"Cleaning Birds With Loving Care." Watch
Nine hundred birds and counting.
Dressed in scrubs on a sweltering afternoon, Jay Holcomb has his eye on a reluctant client, a masked booby whose brilliant feathers are befouled by the crude oil of BP’s well. The seabird is held still by two assistants, who lather it up with Dawn liquid dish soap, which in the heat of the spill emergency has been found to have remarkable powers to separate oil from birds.
Nearby are pens filled with birds awaiting their turns, and bottles of a blue sports drink for thirsty team members—this is hot, dirty, smelly, exhausting work. Holcomb spends the majority of his days in Louisiana’s Fort Jackson facility, an aluminum-sided warehouse filled with loud fans and the foul aroma of, well, fowl.
“There will be silver linings out of this,” Holcomb, 59, says later, “and I hope to God it’s that people look harder at how we take care of our world.”
Holcomb says he learned early on and through his career as a wildlife rehabilitator that “a lot of people think of nature and animals as something that can just be gotten rid of.”
Starting young with injured animals
He grew up in Marin County, Calif., caring for injured animals he found on long rambles in the hills. His first job out of high school was at an animal shelter in the San Francisco Bay area.
Now, Holcomb is executive director of the International Bird Rescue and Research Center, based in San Francisco, and it’s no surprise that he’s here on the Gulf, working 12- and 14-hour days, teaching others that animals “deserve life and rights and respect.”
More than 900 birds, most of them pelicans, graduated from the Fort Jackson salon, for release back into the wild. They’re the lucky ones—by of the end of July, more than 3,000 birds had been found dead in the spill zone, the U.S. Fish and Wildlife Service reported. In addition, some 490 sea turtles and 64 mammals had died, though not all deaths were due to effects of oil.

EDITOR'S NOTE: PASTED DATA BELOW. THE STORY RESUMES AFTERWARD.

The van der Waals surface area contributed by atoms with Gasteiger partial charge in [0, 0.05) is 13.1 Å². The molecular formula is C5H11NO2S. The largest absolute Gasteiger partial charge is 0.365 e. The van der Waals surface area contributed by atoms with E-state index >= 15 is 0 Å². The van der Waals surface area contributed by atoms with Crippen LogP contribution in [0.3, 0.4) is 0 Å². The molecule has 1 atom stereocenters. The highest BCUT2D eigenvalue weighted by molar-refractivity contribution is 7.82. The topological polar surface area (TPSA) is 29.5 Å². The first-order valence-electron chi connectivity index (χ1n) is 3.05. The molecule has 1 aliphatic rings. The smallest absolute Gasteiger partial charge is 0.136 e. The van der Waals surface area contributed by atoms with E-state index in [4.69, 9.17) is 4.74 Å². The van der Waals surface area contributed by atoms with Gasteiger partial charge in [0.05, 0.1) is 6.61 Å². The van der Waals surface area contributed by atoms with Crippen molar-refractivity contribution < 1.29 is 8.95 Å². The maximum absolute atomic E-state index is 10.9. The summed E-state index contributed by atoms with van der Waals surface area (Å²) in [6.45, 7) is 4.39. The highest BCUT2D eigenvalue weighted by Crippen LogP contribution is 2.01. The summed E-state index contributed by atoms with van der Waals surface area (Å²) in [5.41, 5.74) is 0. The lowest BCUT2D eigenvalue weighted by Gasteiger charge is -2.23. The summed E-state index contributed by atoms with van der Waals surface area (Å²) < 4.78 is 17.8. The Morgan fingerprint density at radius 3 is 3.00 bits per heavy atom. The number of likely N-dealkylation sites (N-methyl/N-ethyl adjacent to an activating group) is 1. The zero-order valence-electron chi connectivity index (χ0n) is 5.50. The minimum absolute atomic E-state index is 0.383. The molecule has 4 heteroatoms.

In late July, just after the well was first capped, the bird-cleaning team moved operations 120 miles north to a facility in Hammond, La.
The work is continuing. The birds are brought in by rescue teams with the U.S. Fish & Wildlife Service and examined by the rehabilitation staff. Each bird gets an ID bracelet and surrenders one oiled feather to be bagged as “evidence” to help determine BP’s liability for environmental damage.
The birds are not washed right away—that could bring on life-threatening stress, Holcomb says. Instead workers typically wait 24 to 48 hours, generally time enough for the birds to calm down and adjust to this strange environment. Then they get three baths, right in a row. Afterward, they go back to a holding area and a water tank.
The need to preen
Staff members watch for normal socializing, eating and, most important, preening. A bird cannot be released until it has “realigned” its feathers, which in healthy birds overlap like roof shingles to form a perfect, waterproof barrier. Without that barrier, they still can get really cold, even in the South in summer.
Holcomb expects to remain in Louisiana at least another two months—it’s the season when birds are starting to migrate south, so more will land in oily waters. “The well is capped,” he says, “but that doesn’t really mean anything.”
Molly Reid is an arts, culture and environment reporter based in New Orleans. Her work appears regularly in the Times-Picayune.
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